A woman has lost a lawsuit looking for parental support from three of her adult children, including one who resides in the South Okanagan.
Donna Dobko (53), Keith Anderson (51) and Oliver man Kenneth Anderson (48) said they were estranged by their mother Shirley Marie Anderson when they were just teenagers and do not have any moral obligation, nor the financial means to provide the 74-year-old support. After fighting in court with their mother for over 10 years, a Justice decided in Supreme Court on Jan. 30 they do not have to pay.
Justice Bruce Butler agreed with the adult children’s claims of estrangement and moral obligation and found Donna and Kenneth to have reasonable income and some assets but not the surplus to provide support to their mother. He said they cannot put the needs of their mother ahead of their own children. The Justice added he had “no doubt” Keith, who lost his job, couldn’t support the mother.
“In all the circumstances of this case, including the lengthy estrangement of the claimant and the respondents, there is no reason to rank the claimant’s desire for more amenities above the needs of Donna and Kenneth. Accordingly, even if I had concluded that they had an ability to provide some support to the claimant, I would have declined to order any support,” said Justice Butler in his decision made at the Vancouver courthouse.
Children speak of estrangement
Anderson launched the action against her children in July 2000 claiming she could not support herself. The Supreme Court made an interim parental support pending the trial of the action ordering that each of her five children pay $10 per month to their 74-year-old mother. An appeal of the order in 2001 was dismissed and no further steps were taken in the proceedings until May 2008 when Anderson filed a notice of intention to proceed. One of her children had since died and another was injured in a welding accident while in prison and is legally blind. Anderson told the court they have reconnected and she did not pursue the claim against him.
Evidence was heard that the children’s father suffered a serious accident and the mother had difficulty coping with five young children and separated them. Two went to live with a family in Salmo for almost two years, another bounced from relative to relative and the two youngest, including Kenneth, lived with their mother and grandmother.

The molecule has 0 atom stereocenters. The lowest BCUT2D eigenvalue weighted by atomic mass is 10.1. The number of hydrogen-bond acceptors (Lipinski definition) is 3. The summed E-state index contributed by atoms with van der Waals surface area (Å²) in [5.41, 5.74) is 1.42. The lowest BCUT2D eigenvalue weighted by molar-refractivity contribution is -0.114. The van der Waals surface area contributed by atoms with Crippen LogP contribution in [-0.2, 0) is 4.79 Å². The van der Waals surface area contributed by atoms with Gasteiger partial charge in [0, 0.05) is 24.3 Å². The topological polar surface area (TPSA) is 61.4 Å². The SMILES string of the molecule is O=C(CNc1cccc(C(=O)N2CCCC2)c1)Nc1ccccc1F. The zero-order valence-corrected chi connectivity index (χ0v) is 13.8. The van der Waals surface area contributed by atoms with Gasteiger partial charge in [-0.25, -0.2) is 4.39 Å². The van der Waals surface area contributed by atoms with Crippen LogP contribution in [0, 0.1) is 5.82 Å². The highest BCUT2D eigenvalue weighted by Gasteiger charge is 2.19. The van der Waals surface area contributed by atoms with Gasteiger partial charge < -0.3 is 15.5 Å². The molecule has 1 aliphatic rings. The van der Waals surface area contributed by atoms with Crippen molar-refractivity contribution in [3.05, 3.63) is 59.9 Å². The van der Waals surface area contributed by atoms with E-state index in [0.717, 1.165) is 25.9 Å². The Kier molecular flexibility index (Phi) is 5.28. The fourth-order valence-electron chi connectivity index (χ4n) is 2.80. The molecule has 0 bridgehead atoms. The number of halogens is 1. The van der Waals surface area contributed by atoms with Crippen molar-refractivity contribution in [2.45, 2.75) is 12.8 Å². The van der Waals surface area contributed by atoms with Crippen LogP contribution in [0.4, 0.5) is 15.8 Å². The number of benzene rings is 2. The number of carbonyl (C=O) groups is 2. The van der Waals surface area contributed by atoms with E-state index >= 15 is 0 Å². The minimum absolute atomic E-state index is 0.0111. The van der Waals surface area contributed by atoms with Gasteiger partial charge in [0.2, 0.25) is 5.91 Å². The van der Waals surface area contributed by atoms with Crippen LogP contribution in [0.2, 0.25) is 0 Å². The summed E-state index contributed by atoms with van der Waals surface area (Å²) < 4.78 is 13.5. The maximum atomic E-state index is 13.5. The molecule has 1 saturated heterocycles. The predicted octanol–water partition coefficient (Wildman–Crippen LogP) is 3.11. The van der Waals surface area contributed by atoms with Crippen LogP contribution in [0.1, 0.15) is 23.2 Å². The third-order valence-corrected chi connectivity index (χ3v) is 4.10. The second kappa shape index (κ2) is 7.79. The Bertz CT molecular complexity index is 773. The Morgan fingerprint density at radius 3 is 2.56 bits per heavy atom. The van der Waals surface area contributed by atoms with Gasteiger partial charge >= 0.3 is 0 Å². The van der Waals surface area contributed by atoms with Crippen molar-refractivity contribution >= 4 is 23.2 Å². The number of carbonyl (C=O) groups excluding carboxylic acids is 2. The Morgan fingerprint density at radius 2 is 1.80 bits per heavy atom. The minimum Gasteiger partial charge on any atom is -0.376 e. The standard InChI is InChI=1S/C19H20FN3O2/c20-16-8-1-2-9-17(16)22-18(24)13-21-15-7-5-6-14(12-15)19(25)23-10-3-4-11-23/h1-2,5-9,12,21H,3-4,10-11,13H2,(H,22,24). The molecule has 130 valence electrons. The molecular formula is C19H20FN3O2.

Donna said the only time she had any contact with her mother was when Shirley needed money. Kenneth said his mother provide little supervision or support and frequently locked herself in the bathroom and told them she was going to swallow pills and end her life. When he was in Grade 10, his parents moved to Castlegar and he stayed in Osoyoos to finish school. He said he pumped gas when he was 16 to support himself, eventually receiving support in the form of room and board from the couple who employed him. He stay with them until he was 25 and said they treated him as a son. Kenneth said when he was about to be married, his mother began to deny he was her son and threatened to publish a story about it in the Osoyoos paper. As a result Kenneth, his wife and their children who all still live in Oliver, have had no contact with Shirley since 1995.
Shirley took issue with the claims of abandonment stating she just found homes for them when she was unable to support them given her husband’s inability to work. She said Kenneth was rebellious and made his own decision to stay in Osoyoos. Shirley didn’t deny allegations she failed to provide emotional or financial support to them.
“The most that can be said by the children is that I did not treat them well; but … I was not abusive to them,” said Shirley in her written argument.
Justice Butler concluded the mother did not nurture or support them as children.
“She was ready and willing to leave them to the care of others when it suited her purposes. The resulting estrangement when the children became adults was entirely her fault. She made no attempt to foster relationships with her adult children, including Donna and Kenneth,” said Butler.
Amongst his reasons, Butler said Shirley did not provide adequate documentation of her financial situation. She did show information that from 2009 to 2011 she received CPP and OAS payments as well as some other government benefits which helped pay for her home phone, internet access, cable television, a cell phone, a 1990 Chevrolet and food for herself and her cat.
“Her lack of production stands out given the steps taken by the respondents to comply with the court order,” said Butler. “As a result, I must regard her evidence about her personal expenses with some caution.”
Some of her debt was shown to be accrued from credit cards while another $10,000 was arising from unsuccessful litigation with a housing co-operative of which she was a member. The Justice ignored her claim that she could not work because of medical reasons because the doctors letter she provided as evidence did not meet the requirements to be admissible.